Further loss to Biodiversity
- trophy hunting
- legal hunting
- wildlife trafficking and live animal markets
- Traditional Chinese Medicine
- Human animal conflict
- Infrastructure building of mines and oil technology in Botswana, Uganda, Namibia, Tanzania Sierra Leone
Economic Value – What is Nature’s $10 Trillion dollar wake-up call to global economy?
How much is an elephant worth? Meet the ecologists doing the sums
The value of biodiversity is not the same as its price
What is IPBES?
The Intergovernmental Science-Policy Platform on Biodiversity and Ecosystem Services (IPBES) is an independent intergovernmental body established by States to strengthen the science-policy interface for biodiversity and ecosystem services for the conservation and sustainable use of biodiversity, long-term human well-being and sustainable development. It was established in Panama City, on 21 April 2012 by 94 Governments. It is not a United Nations body. However, at the request of the IPBES Plenary and with the authorization of the UNEP Governing Council in 2013, the United Nations Environment Programme (UNEP) provides secretariat services to IPBES. See here for more information on the history of IPBES.
The value of elephants: A pluralist approachAntoinette van de Water, Michelle Henley, Lucy Bates & Rob Slotow Science Direct December 2022 Abstract Biodiversity conservation strategies may prioritize certain values of nature over others. Whilst there will likely always be a need for compromise in conservation planning, the consequences of trade-offs depend on peoples’ relative perceptions of values that are promoted or neglected. In practice, not fully understanding or taking into account the value systems of all stakeholders, including local people, leads to contention, social inequality, and ineffectiveness. Elephants provide an excellent case study to illustrate the need for multidimensional valuation systems as they provide multiple overlapping services and benefits in ecological, socio-cultural, economic, and spiritual dimensions. Yet, their conservation is often highly contentious and fiercely debated. Here, we present a pluralist valuation system that identifies the varied services and benefits of elephants, but which adds important dimensions missing from current frameworks such as that of IPBES. Two key additions: (1) incorporating moral values alongside the services and benefits, and (2) incorporating a feedback loop to promote mutually reinforcing interactions, will better support holistic and equitable conservation. Additionally, to aid the interrogation of the kinds of problems that lead to contention in elephant conservation, we mapped the types of trade-offs that occur when different values are at stake, which allows us to identify balanced conservation solutions that will lead to unity. This pluralist valuation approach, which is similarly applicable to other species and ecosystems, clarifies the necessity of properly accounting for stakeholder values in decision making, and promotes fairer conservation decisions that will generate broader buy-in and support, uniting people, and facilitating socially just and sustainable conservation outcomes.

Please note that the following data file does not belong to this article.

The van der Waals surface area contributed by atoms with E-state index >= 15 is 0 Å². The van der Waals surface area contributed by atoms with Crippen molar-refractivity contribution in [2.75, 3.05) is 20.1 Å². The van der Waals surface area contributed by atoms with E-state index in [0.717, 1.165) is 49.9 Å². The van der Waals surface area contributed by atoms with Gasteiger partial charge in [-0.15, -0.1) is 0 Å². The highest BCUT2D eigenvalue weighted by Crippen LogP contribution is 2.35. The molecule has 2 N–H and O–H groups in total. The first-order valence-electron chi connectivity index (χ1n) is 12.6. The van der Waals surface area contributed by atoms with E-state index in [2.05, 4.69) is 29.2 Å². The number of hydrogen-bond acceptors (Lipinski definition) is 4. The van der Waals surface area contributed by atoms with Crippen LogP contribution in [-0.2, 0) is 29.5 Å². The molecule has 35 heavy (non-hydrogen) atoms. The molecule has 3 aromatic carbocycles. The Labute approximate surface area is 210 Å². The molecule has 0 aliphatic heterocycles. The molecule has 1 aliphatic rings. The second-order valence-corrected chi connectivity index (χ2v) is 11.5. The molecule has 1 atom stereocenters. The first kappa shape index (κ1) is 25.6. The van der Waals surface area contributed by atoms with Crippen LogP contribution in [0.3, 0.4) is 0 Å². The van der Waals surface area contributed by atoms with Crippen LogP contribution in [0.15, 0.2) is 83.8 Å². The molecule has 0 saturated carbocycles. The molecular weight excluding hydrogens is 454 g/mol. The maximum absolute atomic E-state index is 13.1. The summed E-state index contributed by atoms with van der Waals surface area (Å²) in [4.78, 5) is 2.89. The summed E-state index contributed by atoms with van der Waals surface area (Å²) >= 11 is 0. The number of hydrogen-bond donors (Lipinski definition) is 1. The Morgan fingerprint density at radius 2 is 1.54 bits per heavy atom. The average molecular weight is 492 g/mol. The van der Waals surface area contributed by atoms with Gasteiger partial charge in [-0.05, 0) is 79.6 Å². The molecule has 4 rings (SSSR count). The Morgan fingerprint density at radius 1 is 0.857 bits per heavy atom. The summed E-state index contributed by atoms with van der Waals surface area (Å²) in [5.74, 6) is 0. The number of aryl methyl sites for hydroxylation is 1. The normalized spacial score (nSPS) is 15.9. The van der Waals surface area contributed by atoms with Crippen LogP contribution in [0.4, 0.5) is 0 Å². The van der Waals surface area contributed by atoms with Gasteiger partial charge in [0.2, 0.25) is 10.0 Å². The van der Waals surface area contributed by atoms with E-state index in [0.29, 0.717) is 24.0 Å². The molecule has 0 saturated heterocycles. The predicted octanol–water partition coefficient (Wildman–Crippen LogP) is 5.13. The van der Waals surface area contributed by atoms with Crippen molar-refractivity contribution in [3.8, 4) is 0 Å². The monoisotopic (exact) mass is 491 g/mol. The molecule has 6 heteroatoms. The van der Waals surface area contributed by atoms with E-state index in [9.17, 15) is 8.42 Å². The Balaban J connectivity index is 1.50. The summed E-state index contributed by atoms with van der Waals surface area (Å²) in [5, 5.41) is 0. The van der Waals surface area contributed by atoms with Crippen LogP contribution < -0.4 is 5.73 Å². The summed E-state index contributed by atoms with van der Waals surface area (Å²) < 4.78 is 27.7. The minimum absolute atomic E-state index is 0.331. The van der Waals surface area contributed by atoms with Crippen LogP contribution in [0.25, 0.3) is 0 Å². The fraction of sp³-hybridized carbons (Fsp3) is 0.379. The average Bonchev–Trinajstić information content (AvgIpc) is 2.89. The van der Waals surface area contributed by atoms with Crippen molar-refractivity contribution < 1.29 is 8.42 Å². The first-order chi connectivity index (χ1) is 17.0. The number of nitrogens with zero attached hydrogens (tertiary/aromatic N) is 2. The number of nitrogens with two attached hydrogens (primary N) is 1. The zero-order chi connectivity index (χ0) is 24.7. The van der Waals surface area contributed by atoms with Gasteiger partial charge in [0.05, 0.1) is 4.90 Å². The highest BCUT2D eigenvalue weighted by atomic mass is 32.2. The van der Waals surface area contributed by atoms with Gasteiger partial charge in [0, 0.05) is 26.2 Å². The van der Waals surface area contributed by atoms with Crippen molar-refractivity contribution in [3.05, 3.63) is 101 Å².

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Below are a number of articles in relation to loss of biodiversity, the pandemic and how they are interrelated: